Decluttering The Data: Understanding The Technical Data Behind Insulation Performance (Part 3)

When Calculated Results Don’t Match Field Results

As we continue to wade through the massive amounts of data and analyses we come across on a daily basis, there is one crucial thing to keep in mind: data aren’t always accurate. This can be caused by a number of different factors, including inaccurate assumptions and manufacturer performance data that do not fully reflect the conditions to which the insulation will actually be subject.

When it comes to data and testing in the industrial insulation industry, each insulation material is put through a rigorous testing sequence to determine whether or not it can withstand the demands of its everyday application. Organizations like ASTM develop tests and standard specifications that are specific to the material and the intended application to ensure that the insulation products perform as expected. While most of the time, these test are thorough and accurate, periodically they fail to test for unforeseen variables, like thermal shift.

Thermal shift is the permanent change in an insulation material’s thermal conductivity due to exposure to high temperatures (>300°F), that is made apparent only after the insulation has undergone one or several heating and cooling cycles.

When industrial insulation is tested for thermal performance via ASTM C518 (Standard Test Method for Stead-State Thermal Transmission Properties by Means of the Heat Flow Meter Apparatus) for flat surfaces and ASTM C335 (Standard Test Method for Steady-State Heat Transfer Properties of Pipe Insulation) for cylindrical surfaces, the material is tested between 100 and 700 degrees at 100 degree increments (i.e. 100, 200, 300…700°F). In these tests, traditional insulations such as mineral wool, calcium silicate, perlite and microporous insulations maintain consistent thermal performance after many heating and cooling cycles.  Significant changes with respect to the thermal performance of traditional industrial insulation under these conditions have never been observed. As a result, both tests adopted an assumption that thermal cycling was not a factor that affected the thermal performance of an insulation material, and as such it was not included in the test methodology.

Unfortunately, it was recently discovered that this can be a flawed assumption. While traditional insulations maintain consistent thermal performance throughout several thermal cycles, a respectively newer insulation, silica aerogel, does not.  In the lab on the first heating cycle, silica aerogel products consistently meet the thermal performance requirements in the ASTM specification when tested up to 700°F, and this performance is reflected on product data sheets for silica aerogel. However, when silica aerogel products are cooled and reheated and the test repeated at the same set points, the thermal performance sees a 20-40% drop (depending on the temperature) in thermal performance, meaning that it no longer meets the ASTM test specifications after the first thermal cycle.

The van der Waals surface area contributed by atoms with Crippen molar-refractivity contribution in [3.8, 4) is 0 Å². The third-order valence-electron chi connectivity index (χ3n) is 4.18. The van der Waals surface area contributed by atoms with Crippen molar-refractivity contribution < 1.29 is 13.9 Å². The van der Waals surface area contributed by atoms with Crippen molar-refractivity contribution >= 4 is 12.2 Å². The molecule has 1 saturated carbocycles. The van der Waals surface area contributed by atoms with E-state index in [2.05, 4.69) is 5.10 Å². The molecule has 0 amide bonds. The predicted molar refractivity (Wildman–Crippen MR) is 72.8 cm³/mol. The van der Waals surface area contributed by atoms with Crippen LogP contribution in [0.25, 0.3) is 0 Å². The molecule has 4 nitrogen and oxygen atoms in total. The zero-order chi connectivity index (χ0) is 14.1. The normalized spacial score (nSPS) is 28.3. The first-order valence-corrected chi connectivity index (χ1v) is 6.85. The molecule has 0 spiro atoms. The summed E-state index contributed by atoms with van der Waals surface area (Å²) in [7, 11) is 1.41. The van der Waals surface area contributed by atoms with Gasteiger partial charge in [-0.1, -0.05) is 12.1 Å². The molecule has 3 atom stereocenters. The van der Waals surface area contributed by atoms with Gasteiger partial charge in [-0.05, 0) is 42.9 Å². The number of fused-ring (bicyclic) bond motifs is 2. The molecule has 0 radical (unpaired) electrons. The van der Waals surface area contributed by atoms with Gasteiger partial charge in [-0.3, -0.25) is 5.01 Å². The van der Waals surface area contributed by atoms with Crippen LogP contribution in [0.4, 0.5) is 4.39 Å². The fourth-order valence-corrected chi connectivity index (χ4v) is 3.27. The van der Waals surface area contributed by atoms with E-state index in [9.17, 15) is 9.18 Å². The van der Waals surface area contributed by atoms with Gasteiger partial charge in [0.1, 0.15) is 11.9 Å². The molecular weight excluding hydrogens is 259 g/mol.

Fortunately, now that we know that this occurs with silica aerogel products, we can take the appropriate steps to account for this issue to ensure that desired safe-to-touch temperatures and thermal performance remain consistent.   Depending on the application conditions, additional layers of silica aerogel material may be required to compensate for the degradation of thermal performance.  Computer programs such as NAIMA’s 3E Plus can be used to determine the correct thicknesses of silica aerogel blankets for flat and pipe sections by using the values of the compromised material rather than the ASTM or product data sheet values.  Although this would require additional effort to determine the correct thickness of silica aerogel insulation, the expected performance would be a better approximation of what can be anticipated.

There is an important precedent here from the residential insulation world.  After it became known that cellulose insulation settles over time thereby reducing its R-value, the FTC Home Insulation Rule was amended to require a greater initial thickness be installed so that the ultimate settled thickness would achieve the desired R-value.

While there are many variables when it comes to specifying insulation for an industrial system, the data should be something that you can rely on to help make the best decisions to achieve maximum performance, safe-to-touch temperatures, and cost-effective installation and maintenance. If you have any additional questions regarding any of the ASTM test methods or specifications, feel free to contact us, and we will be happy to explain it in greater detail. In the meantime – sort through the details carefully by understanding the limitations of the test conditions, data collection, test assumptions and conclusions.

If you would like to learn more about the topics in our Decluttering the Data series (thermal performance variations between flat and round surfaces, understanding corrosive potential test methods and standard specifications, and thermal shift), please consider attending our webinar, Decluttering the Data to Achieve Maximum Insulation Performance, on December 9th at 2:00 p.m. ET/ 11:00 a.m. PT.

Click here to attend the webinar.